Nelson Mandela lost his freedom, but never his voice.

It resonates even now, five years after his death at the age of 95, in the pages of “The Prison Letters of Nelson Mandela.” This collection of over 250 letters, most never before released, reflect the 27 years he spent in South African prisons, after he was jailed for leading the fight against apartheid as the head of the African National Congress.

The letters — many of which at the time were heavily censored, or never delivered — offer a glimpse into the soul of a man who from November 1962 to March 1990 somehow managed to maintain his dignity and vision. And he did so despite spending part of his sentence smashing stones into gravel on Robben Island, the first of three facilities in which he was incarcerated.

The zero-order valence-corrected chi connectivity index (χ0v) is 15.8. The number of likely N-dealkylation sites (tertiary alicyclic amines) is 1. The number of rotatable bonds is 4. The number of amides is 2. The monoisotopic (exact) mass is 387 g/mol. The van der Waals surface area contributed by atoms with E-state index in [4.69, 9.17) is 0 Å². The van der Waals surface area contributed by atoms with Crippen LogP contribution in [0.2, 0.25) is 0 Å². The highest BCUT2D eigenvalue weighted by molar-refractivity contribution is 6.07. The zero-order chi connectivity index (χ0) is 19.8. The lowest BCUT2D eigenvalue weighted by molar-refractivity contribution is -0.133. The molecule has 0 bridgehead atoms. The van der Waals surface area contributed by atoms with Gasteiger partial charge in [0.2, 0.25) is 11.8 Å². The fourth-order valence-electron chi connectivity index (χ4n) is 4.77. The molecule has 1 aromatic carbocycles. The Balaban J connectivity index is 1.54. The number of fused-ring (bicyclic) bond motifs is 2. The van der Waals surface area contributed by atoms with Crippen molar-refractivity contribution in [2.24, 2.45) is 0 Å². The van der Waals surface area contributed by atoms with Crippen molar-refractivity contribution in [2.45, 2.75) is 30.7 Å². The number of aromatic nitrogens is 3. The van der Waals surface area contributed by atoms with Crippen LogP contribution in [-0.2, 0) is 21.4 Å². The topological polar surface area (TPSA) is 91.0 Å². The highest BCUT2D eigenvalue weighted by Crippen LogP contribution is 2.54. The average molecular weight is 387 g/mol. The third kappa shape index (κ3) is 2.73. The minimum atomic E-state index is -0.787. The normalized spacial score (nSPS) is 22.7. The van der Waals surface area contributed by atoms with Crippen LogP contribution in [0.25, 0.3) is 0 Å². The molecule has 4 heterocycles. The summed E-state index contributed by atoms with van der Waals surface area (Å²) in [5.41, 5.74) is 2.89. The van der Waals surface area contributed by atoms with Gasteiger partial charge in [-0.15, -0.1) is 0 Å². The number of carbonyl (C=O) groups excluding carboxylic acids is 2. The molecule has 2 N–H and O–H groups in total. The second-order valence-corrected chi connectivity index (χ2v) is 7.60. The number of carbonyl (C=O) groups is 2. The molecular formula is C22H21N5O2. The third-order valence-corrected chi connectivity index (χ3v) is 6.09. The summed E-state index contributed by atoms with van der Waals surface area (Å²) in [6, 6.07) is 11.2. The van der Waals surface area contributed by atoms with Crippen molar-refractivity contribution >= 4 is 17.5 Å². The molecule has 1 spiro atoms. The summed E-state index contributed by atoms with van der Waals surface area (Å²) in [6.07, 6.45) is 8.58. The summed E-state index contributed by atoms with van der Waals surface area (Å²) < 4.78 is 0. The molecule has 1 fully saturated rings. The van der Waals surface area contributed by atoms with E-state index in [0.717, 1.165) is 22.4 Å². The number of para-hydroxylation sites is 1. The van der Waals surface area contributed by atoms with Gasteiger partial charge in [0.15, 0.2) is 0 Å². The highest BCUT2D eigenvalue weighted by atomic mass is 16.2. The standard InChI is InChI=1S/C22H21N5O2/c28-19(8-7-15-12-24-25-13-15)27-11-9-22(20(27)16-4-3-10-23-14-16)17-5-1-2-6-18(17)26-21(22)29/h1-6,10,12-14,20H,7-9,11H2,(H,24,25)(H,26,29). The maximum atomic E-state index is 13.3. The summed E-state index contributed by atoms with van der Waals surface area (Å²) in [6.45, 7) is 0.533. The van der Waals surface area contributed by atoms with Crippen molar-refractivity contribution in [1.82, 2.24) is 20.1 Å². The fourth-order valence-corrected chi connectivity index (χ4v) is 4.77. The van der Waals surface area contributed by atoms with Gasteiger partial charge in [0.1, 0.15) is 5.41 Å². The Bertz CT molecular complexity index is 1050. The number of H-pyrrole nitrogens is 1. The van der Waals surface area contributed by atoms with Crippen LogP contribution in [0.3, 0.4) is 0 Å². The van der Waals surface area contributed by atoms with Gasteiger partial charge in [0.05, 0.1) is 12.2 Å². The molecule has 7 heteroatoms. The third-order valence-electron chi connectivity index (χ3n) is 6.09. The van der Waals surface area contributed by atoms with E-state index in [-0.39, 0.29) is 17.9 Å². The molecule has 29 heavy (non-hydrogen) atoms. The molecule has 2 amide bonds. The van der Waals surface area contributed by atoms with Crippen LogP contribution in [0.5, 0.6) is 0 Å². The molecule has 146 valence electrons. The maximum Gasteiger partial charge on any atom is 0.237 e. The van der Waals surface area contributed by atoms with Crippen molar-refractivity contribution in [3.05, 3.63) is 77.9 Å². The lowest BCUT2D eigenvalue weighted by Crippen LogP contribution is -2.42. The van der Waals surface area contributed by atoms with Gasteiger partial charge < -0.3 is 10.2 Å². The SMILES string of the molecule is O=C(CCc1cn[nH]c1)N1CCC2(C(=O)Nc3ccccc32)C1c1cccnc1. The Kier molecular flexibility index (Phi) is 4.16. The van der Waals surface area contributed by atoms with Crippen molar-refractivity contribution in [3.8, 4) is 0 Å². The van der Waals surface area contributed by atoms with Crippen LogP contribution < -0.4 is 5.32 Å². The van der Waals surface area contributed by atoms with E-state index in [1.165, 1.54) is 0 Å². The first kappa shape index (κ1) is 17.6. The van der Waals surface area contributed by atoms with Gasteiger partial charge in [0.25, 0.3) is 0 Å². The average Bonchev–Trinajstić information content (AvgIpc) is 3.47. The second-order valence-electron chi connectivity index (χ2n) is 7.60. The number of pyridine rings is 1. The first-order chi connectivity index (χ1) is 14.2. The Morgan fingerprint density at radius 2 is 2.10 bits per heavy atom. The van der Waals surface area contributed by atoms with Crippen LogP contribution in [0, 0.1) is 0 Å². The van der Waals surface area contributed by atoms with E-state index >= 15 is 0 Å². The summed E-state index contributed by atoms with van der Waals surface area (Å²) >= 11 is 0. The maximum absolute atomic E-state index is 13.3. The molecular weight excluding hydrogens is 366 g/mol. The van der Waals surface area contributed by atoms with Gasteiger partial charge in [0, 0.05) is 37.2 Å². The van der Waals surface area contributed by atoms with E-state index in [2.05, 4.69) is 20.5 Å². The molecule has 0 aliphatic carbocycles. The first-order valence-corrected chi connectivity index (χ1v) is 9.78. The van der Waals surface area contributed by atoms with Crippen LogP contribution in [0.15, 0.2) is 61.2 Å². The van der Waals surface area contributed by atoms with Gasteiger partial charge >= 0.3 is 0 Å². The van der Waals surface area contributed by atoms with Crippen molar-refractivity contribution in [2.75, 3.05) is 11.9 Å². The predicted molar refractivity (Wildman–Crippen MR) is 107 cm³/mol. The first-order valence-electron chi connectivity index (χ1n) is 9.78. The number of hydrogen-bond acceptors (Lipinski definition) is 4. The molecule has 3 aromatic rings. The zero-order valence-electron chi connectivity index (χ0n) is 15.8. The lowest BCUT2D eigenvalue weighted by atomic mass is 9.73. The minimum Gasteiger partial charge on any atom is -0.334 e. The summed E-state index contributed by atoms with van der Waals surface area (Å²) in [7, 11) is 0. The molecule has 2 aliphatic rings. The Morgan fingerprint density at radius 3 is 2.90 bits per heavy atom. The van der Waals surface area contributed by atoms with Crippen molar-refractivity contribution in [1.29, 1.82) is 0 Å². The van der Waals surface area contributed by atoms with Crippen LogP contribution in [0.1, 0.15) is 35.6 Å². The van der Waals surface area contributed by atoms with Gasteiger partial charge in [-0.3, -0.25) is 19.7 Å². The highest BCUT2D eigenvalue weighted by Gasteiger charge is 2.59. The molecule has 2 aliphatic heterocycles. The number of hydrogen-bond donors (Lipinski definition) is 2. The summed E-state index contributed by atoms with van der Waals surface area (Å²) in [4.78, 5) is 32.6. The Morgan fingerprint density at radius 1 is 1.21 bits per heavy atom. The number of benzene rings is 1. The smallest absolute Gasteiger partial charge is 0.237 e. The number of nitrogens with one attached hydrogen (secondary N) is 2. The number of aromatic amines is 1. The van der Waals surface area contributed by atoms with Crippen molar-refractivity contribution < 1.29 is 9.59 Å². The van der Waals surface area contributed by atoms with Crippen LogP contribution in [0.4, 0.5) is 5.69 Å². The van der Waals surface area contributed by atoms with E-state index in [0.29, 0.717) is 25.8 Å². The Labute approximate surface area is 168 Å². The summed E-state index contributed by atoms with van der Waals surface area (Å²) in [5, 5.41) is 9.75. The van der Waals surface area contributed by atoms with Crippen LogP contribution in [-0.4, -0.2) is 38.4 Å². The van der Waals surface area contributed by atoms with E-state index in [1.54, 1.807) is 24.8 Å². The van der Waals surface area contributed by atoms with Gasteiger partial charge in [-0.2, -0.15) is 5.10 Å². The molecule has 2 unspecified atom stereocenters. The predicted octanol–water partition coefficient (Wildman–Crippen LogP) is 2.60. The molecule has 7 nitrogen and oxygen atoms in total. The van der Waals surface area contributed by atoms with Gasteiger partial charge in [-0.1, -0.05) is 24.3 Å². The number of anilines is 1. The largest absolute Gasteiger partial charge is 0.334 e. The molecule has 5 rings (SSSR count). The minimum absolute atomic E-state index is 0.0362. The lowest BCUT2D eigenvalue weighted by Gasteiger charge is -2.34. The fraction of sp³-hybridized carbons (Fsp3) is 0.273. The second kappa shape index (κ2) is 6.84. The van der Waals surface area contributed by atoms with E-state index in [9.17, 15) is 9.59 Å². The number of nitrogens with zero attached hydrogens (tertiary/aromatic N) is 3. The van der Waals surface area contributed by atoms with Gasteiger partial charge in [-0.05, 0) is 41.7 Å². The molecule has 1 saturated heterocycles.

As he wrote to his wife Winnie in 1976:

“The act of writing to you at this moment removes all the tensions and impurities in my feelings and thoughts. It’s the only time I ever feel that some day in the future it’ll be possible for humanity to produce saints who will really be upright and venerable, inspired in everything they do by genuine love for humanity and who’ll serve all humans selflessly.”

The letters show how much he missed his family; he had five children in all, two with Winnie and three with his first wife, Evelyn. They reflect his agony after officials do not allow him to attend the funerals of his mother or his son Thembi, the latter killed in a car accident in 1969.

But more than anything, they show a resolve that was rewarded when apartheid fell, in 1994.

“Remember,” he writes, “that hope is a powerful weapon even when all else is lost.”

Or appears to be, anyway. In reality, Nelson Mandela never lost that, much less his voice.